M. Diane Burton, the Michael M. Koerner '49 Career Development Assistant Professor of Management at the Sloan School of Management at MIT. She is affiliated with the Entrepreneurship Center and the Institute for Work and Employment Research and teaches two MBA courses, "Designing and Leading the Entrepreneurial Organization" and "Strategic Human Resource Management."

Professor Burton studies employment relations and organizational change primarily in entrepreneurial companies. Her current major research project is a study of innovation in the cardiovascular medical device industry. She is also studying the careers of technology entrepreneurs and executives. She recently completed a large-scale study of 175 high-tech start-ups in Silicon Valley. She has published articles in a variety of academic journals including the American Sociological Review, the American Journal of Sociology, and the Journal of Law, Economics, and Organizations.

Prior to joining Sloan, Professor Burton was on the faculty at the Harvard Business School where taught the required MBA course, "Leadership and Organizational Behavior." She developed several case studies, including a best-selling series on the 360-degree performance appraisal process at Morgan Stanley. Before moving to the Boston area, Professor Burton served as a lecturer and researcher in Organizational Behavior and Human Resources Management at the Stanford Graduate School of Business.

Professor Burton is a member of the Academy of Management, the American Sociological association, and the Institute for Operations Research and Management Science and serves as an ad hoc reviewer for a variety of professional publications.

A native of Pittsburgh Pennsylvania, Professor Burton earned her undergraduate degree at Carnegie Mellon University, an M.Ed. from Harvard University Graduate School of Education and an A.M. and Ph.D. from the sociology department at Stanford University. Before beginning her career in research in teaching, Professor Burton worked in information technology and educational computing at Carnegie Mellon, Harvard Law School, and Northeastern University and spent several years consulting for the higher education marketing division of Apple Computer. She currently resides in Belmont, MA with her two daughters.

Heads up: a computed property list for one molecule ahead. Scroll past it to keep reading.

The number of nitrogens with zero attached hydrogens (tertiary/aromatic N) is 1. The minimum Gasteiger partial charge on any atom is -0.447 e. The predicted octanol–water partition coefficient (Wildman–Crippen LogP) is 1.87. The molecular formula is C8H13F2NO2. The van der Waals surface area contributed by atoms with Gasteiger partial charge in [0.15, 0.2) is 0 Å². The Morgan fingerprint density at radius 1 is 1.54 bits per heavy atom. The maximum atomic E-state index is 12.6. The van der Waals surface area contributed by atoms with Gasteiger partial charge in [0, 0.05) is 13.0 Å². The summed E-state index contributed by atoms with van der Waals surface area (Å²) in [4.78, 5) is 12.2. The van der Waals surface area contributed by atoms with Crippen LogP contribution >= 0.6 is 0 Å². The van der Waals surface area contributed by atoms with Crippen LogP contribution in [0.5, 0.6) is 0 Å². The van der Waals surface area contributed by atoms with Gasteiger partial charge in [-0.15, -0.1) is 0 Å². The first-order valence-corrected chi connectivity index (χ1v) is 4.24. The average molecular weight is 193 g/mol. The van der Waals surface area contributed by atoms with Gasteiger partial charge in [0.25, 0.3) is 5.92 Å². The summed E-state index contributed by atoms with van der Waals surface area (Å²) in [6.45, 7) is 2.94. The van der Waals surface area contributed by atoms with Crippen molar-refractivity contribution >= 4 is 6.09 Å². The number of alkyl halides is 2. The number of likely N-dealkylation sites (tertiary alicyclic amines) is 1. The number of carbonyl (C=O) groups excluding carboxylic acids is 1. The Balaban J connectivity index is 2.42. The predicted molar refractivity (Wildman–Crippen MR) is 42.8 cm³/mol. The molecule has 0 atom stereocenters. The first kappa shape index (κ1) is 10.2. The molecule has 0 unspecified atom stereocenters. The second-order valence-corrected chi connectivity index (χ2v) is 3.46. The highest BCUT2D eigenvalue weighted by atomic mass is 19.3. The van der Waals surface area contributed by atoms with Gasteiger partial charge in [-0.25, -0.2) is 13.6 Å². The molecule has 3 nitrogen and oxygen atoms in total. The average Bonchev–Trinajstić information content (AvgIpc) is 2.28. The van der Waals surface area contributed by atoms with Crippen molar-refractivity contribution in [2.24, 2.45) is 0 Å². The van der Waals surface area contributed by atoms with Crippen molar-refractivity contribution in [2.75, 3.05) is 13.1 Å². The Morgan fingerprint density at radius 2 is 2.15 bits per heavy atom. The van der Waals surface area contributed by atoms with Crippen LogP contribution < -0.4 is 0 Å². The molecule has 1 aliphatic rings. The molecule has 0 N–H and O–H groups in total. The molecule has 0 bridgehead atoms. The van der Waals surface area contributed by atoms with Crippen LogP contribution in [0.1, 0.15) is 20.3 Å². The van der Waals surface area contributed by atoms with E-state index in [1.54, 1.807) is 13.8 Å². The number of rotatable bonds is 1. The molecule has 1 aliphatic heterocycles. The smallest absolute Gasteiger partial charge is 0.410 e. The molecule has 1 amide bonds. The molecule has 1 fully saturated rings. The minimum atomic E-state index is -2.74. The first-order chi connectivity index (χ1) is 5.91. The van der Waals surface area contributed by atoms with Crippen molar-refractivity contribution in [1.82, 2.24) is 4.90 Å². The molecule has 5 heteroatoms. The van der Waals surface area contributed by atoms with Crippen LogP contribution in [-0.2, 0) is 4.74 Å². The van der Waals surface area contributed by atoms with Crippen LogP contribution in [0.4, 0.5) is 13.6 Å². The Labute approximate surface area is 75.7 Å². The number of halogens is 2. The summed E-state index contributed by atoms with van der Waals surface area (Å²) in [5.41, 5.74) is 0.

Federico Casalegno, Ph.D.

A visiting researcher at the MIT - Massachusetts Institute of Technology, Federico Casalegno is a social scientist with interest on the impact of networked digital technologies in human behavior and societies. He carries out advanced research focusing on new media environments, wireless networked media, interactive communication dynamics and connected communities.

Francis Duffy

Francis Duffy is a Founder of the international architectural practice DEGW, and has seconded to DEGW North America in New York. Francis is currently a visiting Professor at MIT. He was formerly president of the Royal Institute of British Architects. He is one of the leading thinkers and practitioners in the field of office design. His ideas were pivotal in the analysis of office design during the 1980s, with its far-reaching effect on the specification of office buildings. His predictions, considered revolutionary then, are now accepted fact.

Gunter Henn